ontolog-forum
[Top] [All Lists]

Re: [ontolog-forum] Two ontologies that are inconsistent but both needed

To: "[ontolog-forum] " <ontolog-forum@xxxxxxxxxxxxxxxx>
From: Doug Holmes <dholmes@xxxxxxxxxxxxxxxxxxxxx>
Date: Wed, 13 Jun 2007 10:31:35 -0700
Message-id: <8C00B11E-2A1C-4C59-8441-5D89DFDE5819@xxxxxxxxxxxxxxxxxxxxx>
Bill,    (01)

On Jun 13, 2007, at 9:15 AM, Bill Andersen wrote:    (02)

> Hi Chris.
>
> On Jun 13, 2007, at 11:57 , Chris Partridge wrote:
>
>> Barry,
>>
>> I'd like to believe this is true, but, I am not quite sure it is.
>>
>> I was at an conference a few years back with some engineers doing
>> the safety
>> critical work (including simulation) for the Paris Metro - and what
>> intrigued me that there were more concerned that the model of what
>> they were
>> going to implement had an easy to check structure than a close
>> match to
>> reality. I suppose as they were going to impose this reality, they
>> felt a
>> simpler structure was safer.
>>
>> I agree there is a stronger argument when you are trying to model
>> natural
>> structures - but even here I suspect the civil engineers building the
>> nuclear power station use Newtonian rather than quantum mechanics.
>>
>> The engineering question is how useful is to understand the  
>> underlying
>> reality. And I think we are still waiting for a good argument.
>
> Yes - the question of what is good engineering wrt ontology is
> certainly an open one.  It seems obvious to me, however, that a
> mutual understanding of reality (to the extent that that can be
> provided by science) is precisely what allowed the engineers working
> on the Paris Metro to do what they did.  If one group, however,
> believed Newton's laws would do the job for them, and the other group
> believed the spirit of Napoleon moves the cars on schedule, it'd be
> unlikely they'd come to an agreement.
>
> I'll pose this question to the list as I've posed it before to many
> others, most of whom have failed to give a satisfactory reply  if
> ontology-building is an exercise in application-specific modeling
> among a constrained group of users, then why is it not just a variant
> on what we already do with UML which goes under the more pedestrian
> name of data modeling?  Surely it cannot be the use of this or that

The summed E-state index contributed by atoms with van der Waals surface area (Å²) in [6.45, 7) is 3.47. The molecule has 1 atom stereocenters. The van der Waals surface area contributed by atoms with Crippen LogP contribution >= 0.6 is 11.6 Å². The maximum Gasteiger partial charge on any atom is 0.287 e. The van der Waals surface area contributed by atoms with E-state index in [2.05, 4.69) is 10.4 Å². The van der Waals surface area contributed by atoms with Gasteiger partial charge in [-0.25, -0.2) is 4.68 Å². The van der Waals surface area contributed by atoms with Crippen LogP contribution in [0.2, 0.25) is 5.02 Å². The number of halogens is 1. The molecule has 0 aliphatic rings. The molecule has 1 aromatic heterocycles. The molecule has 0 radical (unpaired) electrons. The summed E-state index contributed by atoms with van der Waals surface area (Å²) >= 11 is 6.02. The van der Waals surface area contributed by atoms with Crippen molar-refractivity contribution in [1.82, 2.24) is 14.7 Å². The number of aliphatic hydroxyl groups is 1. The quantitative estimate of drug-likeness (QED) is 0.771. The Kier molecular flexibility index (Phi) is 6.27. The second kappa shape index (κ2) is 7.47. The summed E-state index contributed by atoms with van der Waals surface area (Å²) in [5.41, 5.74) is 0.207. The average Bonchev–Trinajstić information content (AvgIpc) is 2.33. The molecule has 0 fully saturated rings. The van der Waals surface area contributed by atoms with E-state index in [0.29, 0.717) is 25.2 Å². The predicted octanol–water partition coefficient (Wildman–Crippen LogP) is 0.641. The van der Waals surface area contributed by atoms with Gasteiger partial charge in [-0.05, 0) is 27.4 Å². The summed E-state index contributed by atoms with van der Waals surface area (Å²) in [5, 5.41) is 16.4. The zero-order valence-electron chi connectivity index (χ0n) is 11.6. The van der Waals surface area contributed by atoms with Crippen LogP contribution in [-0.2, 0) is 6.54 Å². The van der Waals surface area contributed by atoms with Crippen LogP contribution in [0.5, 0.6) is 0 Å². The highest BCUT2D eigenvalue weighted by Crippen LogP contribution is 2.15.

> formalism which delivers the desired interoperability properties.    (03)

Good question, and very much to the point of this forum.  I can't  
wait to see the answer.  It could be that the result [ an ontology]  
is somehow better than a data model for one or more purposes.  That  
would be a good enough reason, but I don't think its the real  
answer.  On the the other hand, the metaphysical motives seem counter  
to practical applications in any reasonable future.  It would be nice  
to have a succinct response the next time I get asked [probably  
tomorrow...].
Doug
>
>
> _________________________________________________________________
> Message Archives: http://ontolog.cim3.net/forum/ontolog-forum/
> Subscribe/Config: http://ontolog.cim3.net/mailman/listinfo/ontolog- 
> forum/
> Unsubscribe: mailto:ontolog-forum-leave@xxxxxxxxxxxxxxxx
> Shared Files: http://ontolog.cim3.net/file/
> Community Wiki: http://ontolog.cim3.net/wiki/
> To Post: mailto:ontolog-forum@xxxxxxxxxxxxxxxx
>    (04)


_________________________________________________________________
Message Archives: http://ontolog.cim3.net/forum/ontolog-forum/  
Subscribe/Config: http://ontolog.cim3.net/mailman/listinfo/ontolog-forum/  
Unsubscribe: mailto:ontolog-forum-leave@xxxxxxxxxxxxxxxx
Shared Files: http://ontolog.cim3.net/file/
Community Wiki: http://ontolog.cim3.net/wiki/ 
To Post: mailto:ontolog-forum@xxxxxxxxxxxxxxxx    (05)

<Prev in Thread] Current Thread [Next in Thread>